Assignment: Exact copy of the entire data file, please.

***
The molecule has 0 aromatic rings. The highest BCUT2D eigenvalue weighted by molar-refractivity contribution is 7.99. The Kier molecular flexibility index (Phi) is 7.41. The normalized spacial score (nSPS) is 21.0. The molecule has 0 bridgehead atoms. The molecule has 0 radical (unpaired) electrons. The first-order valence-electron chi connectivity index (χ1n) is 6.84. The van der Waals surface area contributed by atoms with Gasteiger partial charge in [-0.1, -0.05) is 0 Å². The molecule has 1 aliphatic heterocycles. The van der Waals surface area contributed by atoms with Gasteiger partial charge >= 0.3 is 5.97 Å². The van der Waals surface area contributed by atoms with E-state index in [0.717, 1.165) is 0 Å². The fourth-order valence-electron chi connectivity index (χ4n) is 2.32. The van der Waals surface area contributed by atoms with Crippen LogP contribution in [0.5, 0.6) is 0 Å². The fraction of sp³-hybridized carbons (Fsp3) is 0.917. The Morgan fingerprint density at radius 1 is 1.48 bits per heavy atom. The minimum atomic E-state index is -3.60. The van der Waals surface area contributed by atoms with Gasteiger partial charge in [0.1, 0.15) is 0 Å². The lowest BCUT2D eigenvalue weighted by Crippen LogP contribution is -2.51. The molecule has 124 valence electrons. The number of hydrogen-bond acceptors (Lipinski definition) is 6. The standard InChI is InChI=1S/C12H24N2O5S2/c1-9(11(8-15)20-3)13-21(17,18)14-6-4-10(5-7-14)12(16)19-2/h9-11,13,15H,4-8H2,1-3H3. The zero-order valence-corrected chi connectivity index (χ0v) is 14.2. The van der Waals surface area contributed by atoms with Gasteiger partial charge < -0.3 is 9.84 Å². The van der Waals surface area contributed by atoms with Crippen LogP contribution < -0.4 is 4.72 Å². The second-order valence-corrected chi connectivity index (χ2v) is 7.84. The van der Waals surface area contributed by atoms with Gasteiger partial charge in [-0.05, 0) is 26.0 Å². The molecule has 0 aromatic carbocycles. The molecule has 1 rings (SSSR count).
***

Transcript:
The molecule has 0 aromatic rings. The highest BCUT2D eigenvalue weighted by molar-refractivity contribution is 7.99. The Kier molecular flexibility index (Phi) is 7.41. The normalized spacial score (nSPS) is 21.0. The molecule has 0 bridgehead atoms. The molecule has 0 radical (unpaired) electrons. The first-order valence-electron chi connectivity index (χ1n) is 6.84. The van der Waals surface area contributed by atoms with Gasteiger partial charge in [-0.1, -0.05) is 0 Å². The molecule has 1 aliphatic heterocycles. The van der Waals surface area contributed by atoms with Gasteiger partial charge >= 0.3 is 5.97 Å². The van der Waals surface area contributed by atoms with E-state index in [0.717, 1.165) is 0 Å². The fourth-order valence-electron chi connectivity index (χ4n) is 2.32. The van der Waals surface area contributed by atoms with Crippen LogP contribution in [0.5, 0.6) is 0 Å². The fraction of sp³-hybridized carbons (Fsp3) is 0.917. The Morgan fingerprint density at radius 1 is 1.48 bits per heavy atom. The minimum atomic E-state index is -3.60. The van der Waals surface area contributed by atoms with Gasteiger partial charge in [0.1, 0.15) is 0 Å². The lowest BCUT2D eigenvalue weighted by Crippen LogP contribution is -2.51. The molecule has 124 valence electrons. The number of hydrogen-bond acceptors (Lipinski definition) is 6. The standard InChI is InChI=1S/C12H24N2O5S2/c1-9(11(8-15)20-3)13-21(17,18)14-6-4-10(5-7-14)12(16)19-2/h9-11,13,15H,4-8H2,1-3H3. The zero-order valence-corrected chi connectivity index (χ0v) is 14.2. The van der Waals surface area contributed by atoms with Gasteiger partial charge < -0.3 is 9.84 Å². The van der Waals surface area contributed by atoms with Crippen LogP contribution < -0.4 is 4.72 Å². The second-order valence-corrected chi connectivity index (χ2v) is 7.84. The van der Waals surface area contributed by atoms with Gasteiger partial charge in [-0.05, 0) is 26.0 Å². The molecule has 0 aromatic carbocycles. The molecule has 1 rings (SSSR count).